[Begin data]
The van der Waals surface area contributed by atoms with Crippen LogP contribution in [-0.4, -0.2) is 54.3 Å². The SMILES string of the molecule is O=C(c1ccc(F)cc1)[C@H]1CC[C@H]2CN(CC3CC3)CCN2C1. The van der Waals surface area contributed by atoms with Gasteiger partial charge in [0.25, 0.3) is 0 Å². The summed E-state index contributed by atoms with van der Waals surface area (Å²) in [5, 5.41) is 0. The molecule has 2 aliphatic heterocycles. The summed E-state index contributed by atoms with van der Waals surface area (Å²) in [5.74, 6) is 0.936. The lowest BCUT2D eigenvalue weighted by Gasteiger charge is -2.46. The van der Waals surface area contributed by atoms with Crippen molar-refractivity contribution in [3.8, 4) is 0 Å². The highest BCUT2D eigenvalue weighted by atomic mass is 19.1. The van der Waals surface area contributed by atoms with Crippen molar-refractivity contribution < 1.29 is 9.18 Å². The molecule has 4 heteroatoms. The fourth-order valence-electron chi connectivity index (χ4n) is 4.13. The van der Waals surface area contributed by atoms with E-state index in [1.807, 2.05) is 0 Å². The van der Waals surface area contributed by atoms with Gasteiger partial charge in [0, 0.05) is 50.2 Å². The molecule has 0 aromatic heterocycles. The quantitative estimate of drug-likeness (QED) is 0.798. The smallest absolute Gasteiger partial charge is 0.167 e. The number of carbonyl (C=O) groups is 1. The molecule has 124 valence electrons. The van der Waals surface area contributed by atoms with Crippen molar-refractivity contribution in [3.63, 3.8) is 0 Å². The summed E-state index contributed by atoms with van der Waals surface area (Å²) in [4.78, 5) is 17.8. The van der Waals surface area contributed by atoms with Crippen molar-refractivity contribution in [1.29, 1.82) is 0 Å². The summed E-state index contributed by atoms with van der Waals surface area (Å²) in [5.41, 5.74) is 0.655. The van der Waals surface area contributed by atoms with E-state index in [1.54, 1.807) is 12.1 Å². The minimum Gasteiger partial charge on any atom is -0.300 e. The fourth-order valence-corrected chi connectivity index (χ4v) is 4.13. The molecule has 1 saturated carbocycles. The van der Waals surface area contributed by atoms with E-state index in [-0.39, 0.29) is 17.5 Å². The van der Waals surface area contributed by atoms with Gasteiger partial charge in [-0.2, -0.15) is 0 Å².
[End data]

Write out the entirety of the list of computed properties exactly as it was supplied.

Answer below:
The van der Waals surface area contributed by atoms with Crippen LogP contribution in [-0.4, -0.2) is 54.3 Å². The SMILES string of the molecule is O=C(c1ccc(F)cc1)[C@H]1CC[C@H]2CN(CC3CC3)CCN2C1. The van der Waals surface area contributed by atoms with Gasteiger partial charge in [0.25, 0.3) is 0 Å². The summed E-state index contributed by atoms with van der Waals surface area (Å²) in [5, 5.41) is 0. The molecule has 2 aliphatic heterocycles. The summed E-state index contributed by atoms with van der Waals surface area (Å²) in [5.74, 6) is 0.936. The lowest BCUT2D eigenvalue weighted by Gasteiger charge is -2.46. The van der Waals surface area contributed by atoms with Crippen molar-refractivity contribution in [3.8, 4) is 0 Å². The highest BCUT2D eigenvalue weighted by atomic mass is 19.1. The van der Waals surface area contributed by atoms with Crippen molar-refractivity contribution < 1.29 is 9.18 Å². The molecule has 4 heteroatoms. The fourth-order valence-electron chi connectivity index (χ4n) is 4.13. The van der Waals surface area contributed by atoms with E-state index in [1.807, 2.05) is 0 Å². The van der Waals surface area contributed by atoms with Gasteiger partial charge in [0, 0.05) is 50.2 Å². The molecule has 0 aromatic heterocycles. The quantitative estimate of drug-likeness (QED) is 0.798. The smallest absolute Gasteiger partial charge is 0.167 e. The number of carbonyl (C=O) groups is 1. The molecule has 124 valence electrons. The van der Waals surface area contributed by atoms with Crippen molar-refractivity contribution in [3.63, 3.8) is 0 Å². The summed E-state index contributed by atoms with van der Waals surface area (Å²) in [4.78, 5) is 17.8. The van der Waals surface area contributed by atoms with Crippen molar-refractivity contribution in [1.29, 1.82) is 0 Å². The summed E-state index contributed by atoms with van der Waals surface area (Å²) in [5.41, 5.74) is 0.655. The van der Waals surface area contributed by atoms with E-state index in [1.54, 1.807) is 12.1 Å². The minimum Gasteiger partial charge on any atom is -0.300 e. The fourth-order valence-corrected chi connectivity index (χ4v) is 4.13. The molecule has 1 saturated carbocycles. The van der Waals surface area contributed by atoms with E-state index in [-0.39, 0.29) is 17.5 Å². The van der Waals surface area contributed by atoms with Gasteiger partial charge in [-0.2, -0.15) is 0 Å².